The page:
Note: Where available, the PDF/Word icon below is provided to view the complete and fully formatted document
 Download Full Day's HansardDownload Full Day's Hansard    View Or Save XMLView/Save XML

Previous Fragment    Next Fragment
Thursday, 11 July 1946

Mr HUGHES (NORTH SYDNEY, NEW SOUTH WALES) - When the Reestab.lishment and'. Employment Act was before the House honorable members were given to understand that preference in employment would be accorded to ex-servicemen. Whatever the precise, meaning, range and effect of the sections purporting to confer preference in that act may be - and nobody seems to know - this clause may take away from ex-servicemen the rights provided for them in the act. I do not believe for a moment that that is the intention of the Minister. However, such an interpretation could be placed on this clause, and I consider that it should be clarified in order to place the position beyond doubt. When we deal with the Tradesmen's Eights Regulation Bill we shall find that it provides that an employer may engage only a recognized tradesman to engage in a trade job. Nothing is said about the employee being an ex-serviceman or anything else. In effect, this provides for preference to trade unionists, not to soldiers. I do not object to preference to unionists, but I do object to it being brought in by a side- entrance, as it were. Honorable members understood that preference in employment to ex-servicemen was tobe general, and that the Crown was to be bound by the Re-establishment and Employment Act. But if the interpretation of the act given by a lower court is upheld, the Crown is not bound by the provisions of the act. The Overseas Telecommunications Commission will represent the Crown, and, according to, one magistrate's. decision, it will not be bound to accord preference to ex-servicemen. The Minister should make the position quite clear.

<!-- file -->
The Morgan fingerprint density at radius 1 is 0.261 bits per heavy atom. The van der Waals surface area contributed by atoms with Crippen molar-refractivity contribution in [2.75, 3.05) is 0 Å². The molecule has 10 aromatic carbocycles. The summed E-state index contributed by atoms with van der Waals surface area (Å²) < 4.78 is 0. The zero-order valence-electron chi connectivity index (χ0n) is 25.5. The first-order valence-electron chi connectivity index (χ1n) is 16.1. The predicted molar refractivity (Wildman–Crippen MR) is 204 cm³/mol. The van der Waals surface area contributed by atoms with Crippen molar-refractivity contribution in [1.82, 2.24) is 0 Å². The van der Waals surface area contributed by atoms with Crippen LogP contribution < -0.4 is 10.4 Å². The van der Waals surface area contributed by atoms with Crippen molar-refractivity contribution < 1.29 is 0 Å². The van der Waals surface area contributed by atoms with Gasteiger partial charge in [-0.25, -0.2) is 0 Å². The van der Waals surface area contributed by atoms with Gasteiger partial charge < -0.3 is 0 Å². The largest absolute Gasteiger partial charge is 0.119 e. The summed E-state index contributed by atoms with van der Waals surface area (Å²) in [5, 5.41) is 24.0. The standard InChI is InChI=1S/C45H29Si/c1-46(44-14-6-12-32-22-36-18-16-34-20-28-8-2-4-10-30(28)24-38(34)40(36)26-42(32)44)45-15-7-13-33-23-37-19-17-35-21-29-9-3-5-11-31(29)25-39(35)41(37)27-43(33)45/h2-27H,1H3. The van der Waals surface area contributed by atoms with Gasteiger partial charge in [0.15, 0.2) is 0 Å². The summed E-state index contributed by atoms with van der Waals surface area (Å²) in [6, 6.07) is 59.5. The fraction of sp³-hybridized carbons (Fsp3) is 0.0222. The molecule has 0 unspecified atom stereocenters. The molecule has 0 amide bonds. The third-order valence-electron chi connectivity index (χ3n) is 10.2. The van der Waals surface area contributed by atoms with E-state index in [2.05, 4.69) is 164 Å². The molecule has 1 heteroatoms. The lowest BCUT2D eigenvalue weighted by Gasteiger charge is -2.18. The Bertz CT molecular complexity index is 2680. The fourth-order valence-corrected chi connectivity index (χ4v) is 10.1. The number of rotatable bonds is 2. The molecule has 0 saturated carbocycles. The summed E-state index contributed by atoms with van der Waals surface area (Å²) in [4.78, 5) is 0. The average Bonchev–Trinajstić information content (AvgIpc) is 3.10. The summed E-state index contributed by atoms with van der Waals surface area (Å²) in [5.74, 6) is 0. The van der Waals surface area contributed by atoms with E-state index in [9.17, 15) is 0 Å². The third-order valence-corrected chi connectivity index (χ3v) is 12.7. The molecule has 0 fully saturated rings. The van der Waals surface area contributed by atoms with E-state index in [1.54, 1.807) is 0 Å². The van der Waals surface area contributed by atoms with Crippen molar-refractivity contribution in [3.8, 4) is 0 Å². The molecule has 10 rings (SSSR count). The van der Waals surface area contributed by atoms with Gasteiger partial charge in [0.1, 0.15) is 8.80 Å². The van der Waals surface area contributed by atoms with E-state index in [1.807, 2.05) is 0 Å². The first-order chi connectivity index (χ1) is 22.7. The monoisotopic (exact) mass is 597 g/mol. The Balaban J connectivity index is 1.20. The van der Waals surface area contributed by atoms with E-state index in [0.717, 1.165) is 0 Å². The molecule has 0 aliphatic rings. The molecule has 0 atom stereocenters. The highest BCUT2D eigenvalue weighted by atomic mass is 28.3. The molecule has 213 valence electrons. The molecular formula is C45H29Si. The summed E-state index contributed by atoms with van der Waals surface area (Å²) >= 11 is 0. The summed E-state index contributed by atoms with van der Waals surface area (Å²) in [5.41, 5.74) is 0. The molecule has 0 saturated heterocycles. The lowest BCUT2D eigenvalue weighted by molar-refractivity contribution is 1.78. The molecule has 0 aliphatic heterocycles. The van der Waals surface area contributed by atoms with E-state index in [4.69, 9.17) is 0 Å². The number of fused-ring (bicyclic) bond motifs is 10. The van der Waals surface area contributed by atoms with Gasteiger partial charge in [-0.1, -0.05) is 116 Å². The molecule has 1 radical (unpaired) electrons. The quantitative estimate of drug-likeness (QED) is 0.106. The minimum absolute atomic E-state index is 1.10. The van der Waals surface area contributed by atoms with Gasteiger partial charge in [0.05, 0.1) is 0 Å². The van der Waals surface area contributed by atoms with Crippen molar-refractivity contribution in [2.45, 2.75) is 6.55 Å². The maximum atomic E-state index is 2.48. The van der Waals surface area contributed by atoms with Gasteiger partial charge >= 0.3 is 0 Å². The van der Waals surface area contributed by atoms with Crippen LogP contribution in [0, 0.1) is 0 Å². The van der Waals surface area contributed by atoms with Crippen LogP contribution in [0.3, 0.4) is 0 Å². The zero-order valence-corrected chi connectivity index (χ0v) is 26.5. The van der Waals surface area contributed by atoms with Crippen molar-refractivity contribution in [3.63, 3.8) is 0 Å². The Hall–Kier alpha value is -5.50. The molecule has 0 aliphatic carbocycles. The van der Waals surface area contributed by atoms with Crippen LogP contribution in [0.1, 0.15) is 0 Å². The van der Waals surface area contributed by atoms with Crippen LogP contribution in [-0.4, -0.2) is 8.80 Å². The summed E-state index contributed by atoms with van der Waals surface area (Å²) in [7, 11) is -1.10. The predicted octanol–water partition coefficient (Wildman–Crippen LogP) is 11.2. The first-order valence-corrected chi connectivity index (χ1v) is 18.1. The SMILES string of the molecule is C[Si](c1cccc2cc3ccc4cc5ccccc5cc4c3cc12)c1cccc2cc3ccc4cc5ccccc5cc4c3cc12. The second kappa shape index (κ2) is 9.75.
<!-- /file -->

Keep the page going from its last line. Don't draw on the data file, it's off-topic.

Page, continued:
Suggest corrections